It’s that time of year when heirloom tomatoes are coming in thick and fast. You’ll find them in all shapes and sizes and colors at the Redland Organics tent at Pinecrest Gardens Farmers Market on Sundays.

Big ones, small ones, green, red, yellow, even orange, looking like jewels, enticing you to gather them from their wooden trays.

Eat one and you’ll know why people are crazy about heirlooms. Not only are they beautiful, but they’re just bursting with real flavor, their seed saved for generations.

Green ones tend to be a bit more tart, yellow and orange are sweet, and “black” ones have the richest flavor of all.

To serve, slice and add a little bit of good olive oil and sea salt and you’ve got locavore heaven on your plate and in your mouth.

Read Full Post »

Flats of heirloom tomato seedlings.

For several weeks, Sadie nurtured her babies. She started them from seed, but now they are getting big, and she is pushing them out into the world. She had help from Victor, the proud papa who helped pot them up, preparing them for their new homes.

Sadie is the farm manager at Bee Heaven Farm, Victor is a farm hand, and their “babies” are thousands of heirloom tomato seedlings. Not all will get planted on the farm. Many are grown for sale, and will be available at Ramble this weekend at Fairchild Tropical Botanic Garden.

Picking out the best plants.

Seedlings were also available at the recent Edible Garden Festival, also held at Fairchild. It was a sight to see! Dozens and dozens of varieties loaded down three long tables in front of the farm’s tent. There were so many seedlings it looked like a sea of small green leaves and white name tags.

Sadie (left) helps a customer choose plants.

The varieties for sale are the same ones that farmer Margie Pikarsky grows year after year. She knows which ones do best in this climate, and which will have problems. Heirloom tomatoes come in all different sizes, shapes and colors. Small tomatoes are the most prolific, and they will ripen through the season. They come in several shapes — round, grape and pear (or teardrop) — and colors — red, yellow, orange, pink, white, brown and black. Yellow and orange are sweeter, and the black and brown varieties have a stronger tomato flavor. White and pink tomatoes are very pale in color, but that doesn’t diminish their flavor. Beefsteak varieties, which are familiar to gardeners from Up North, just aren’t as prolific in this climate. They will bear about five or six fruit per plant, before they succumb to heat and bugs. All varieties are certified organic, started in clean potting medium, and grown without any chemicals.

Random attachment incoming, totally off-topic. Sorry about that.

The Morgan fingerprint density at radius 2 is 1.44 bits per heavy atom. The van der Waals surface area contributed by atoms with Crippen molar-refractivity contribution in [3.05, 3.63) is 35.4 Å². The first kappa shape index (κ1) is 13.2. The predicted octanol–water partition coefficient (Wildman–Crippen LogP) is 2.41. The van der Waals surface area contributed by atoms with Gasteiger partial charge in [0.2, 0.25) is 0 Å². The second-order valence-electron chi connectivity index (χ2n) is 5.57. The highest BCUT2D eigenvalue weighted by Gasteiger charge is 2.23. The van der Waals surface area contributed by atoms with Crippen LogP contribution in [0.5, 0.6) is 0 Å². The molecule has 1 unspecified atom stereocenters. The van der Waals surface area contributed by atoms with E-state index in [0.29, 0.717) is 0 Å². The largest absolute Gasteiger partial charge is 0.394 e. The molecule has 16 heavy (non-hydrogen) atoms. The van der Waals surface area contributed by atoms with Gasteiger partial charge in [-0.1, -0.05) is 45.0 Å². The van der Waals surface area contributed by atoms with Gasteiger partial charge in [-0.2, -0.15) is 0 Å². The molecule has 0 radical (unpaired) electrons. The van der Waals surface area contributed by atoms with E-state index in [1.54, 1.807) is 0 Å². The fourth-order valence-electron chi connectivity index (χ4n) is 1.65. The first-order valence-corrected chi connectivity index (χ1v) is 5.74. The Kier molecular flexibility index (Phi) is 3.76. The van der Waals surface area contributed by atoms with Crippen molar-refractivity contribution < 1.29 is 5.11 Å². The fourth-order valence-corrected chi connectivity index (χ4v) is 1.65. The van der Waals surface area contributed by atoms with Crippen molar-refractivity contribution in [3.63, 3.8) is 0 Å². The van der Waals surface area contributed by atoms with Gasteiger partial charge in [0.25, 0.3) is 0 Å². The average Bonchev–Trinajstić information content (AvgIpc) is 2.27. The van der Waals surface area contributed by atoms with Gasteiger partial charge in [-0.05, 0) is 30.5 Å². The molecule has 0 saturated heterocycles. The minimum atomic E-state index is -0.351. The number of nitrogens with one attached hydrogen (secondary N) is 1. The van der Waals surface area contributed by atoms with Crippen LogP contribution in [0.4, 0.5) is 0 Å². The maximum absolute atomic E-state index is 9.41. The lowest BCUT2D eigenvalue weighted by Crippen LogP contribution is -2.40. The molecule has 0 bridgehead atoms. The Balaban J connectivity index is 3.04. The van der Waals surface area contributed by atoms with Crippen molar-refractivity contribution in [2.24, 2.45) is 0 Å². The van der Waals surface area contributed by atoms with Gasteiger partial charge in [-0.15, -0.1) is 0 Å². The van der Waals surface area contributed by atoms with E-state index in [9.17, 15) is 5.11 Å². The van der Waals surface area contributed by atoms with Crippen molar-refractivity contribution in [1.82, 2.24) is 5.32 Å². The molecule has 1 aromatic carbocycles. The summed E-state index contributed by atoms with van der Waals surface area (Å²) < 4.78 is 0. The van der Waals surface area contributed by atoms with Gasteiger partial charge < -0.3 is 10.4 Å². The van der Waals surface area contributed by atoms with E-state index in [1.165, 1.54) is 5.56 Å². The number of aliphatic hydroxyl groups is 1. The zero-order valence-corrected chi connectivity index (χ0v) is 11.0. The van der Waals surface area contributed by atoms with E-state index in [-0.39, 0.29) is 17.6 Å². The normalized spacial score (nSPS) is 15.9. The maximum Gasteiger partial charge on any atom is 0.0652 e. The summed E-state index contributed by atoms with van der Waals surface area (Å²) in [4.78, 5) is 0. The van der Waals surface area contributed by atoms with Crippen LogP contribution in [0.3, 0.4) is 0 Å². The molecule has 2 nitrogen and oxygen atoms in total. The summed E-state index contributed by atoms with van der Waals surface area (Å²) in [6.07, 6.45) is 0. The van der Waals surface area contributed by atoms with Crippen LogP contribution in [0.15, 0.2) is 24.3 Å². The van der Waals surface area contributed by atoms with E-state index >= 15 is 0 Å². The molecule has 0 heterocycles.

Beth got enough plants to fill her backyard garden.

The serious gardeners came out in full force early Saturday morning. They were looking for specific varieties, and scooped up armloads of plants. It was fascinating to hear that in one garden, the yellow pear did well, but in another garden, it was a struggle. Matt’s Wild Cherry, a small Everglades tomato, did well in a lot of gardens last year, and is hardy enough to bear through May. One man said he was a teacher and bought a variety of plants for his school garden. Many people were mixing and matching plants to get a wide assortment of colors and flavors.

In an interesting trend, almost half the gardeners planned to grow their plants in pots on a patio or balcony. One man even brought his iPad and proudly showed pictures of 70-plus pots, complete with an overhead irrigation system, on his back patio. That was last season and he wanted to do something like that again. If you have pots and sunlight, you can grow vegetables just about anywhere.

A terrified Florida scorpion.

And of course, you can’t have an organic plant sale without bug drama. Sunday afternoon a small black scorpion emerged in a flat of Green Zebras. It startled two of the volunteer helpers. The scorpion looked pretty scared too, and and tried to make itself very small as people stared at it.

Cheech, the scorpion wrangler.

A young man ran over, picked up the flat, and heaved the scorpion into a nearby planting of bromeliads, thus ending the drama. The scorpion had hitched a ride from the farm. However fearsome, it is one of nature’s pest controls, and won’t sting people unless provoked.

Don’t fear, there’s no more scorpions lurking. Come to Ramble and adopt Sadie’s babies — there’s still hundreds of plants left. Come try a variety you never grew before. No matter which ones you choose, the color and flavor of a perfectly ripe tomato that you grew yourself will be incredibly better than anything you can find at the store!

Thanks to Marilyn and Buddha, who came out to pot up thousands of seedlings. Thanks to Adri, Holly, Kathy, Kristin and Marian, who helped at the Edible Garden Festival.

Gardeners shopping for heirloom tomatoes on the first morning.

Read Full Post »

Small, medium and large

If you’re heading out to the Edible Garden Festival with a hankering for heirloom tomato plants, here are some pictures to give you an idea of what their fruit will look like when they grow up. These collages are only a taste of the types of plants you will find at the Bee Heaven Farm tent. And yes, they are all tasty, and quite addictive!

L to R: Red Pear, Lollipop, Brown Berry, Podland Pink, Matt’s Wild Cherry, Sungold

L to R: Green Zebra, Speckled Roman, Taxi, Jaune Flamme, Opalka, Red Zebra

L to R: Large Red, Cherokee Purple, Italian Heirloom, Brandywine, Cherokee Chocolate (unripe), Costoluto Genovese

Read Full Post »

Older Posts »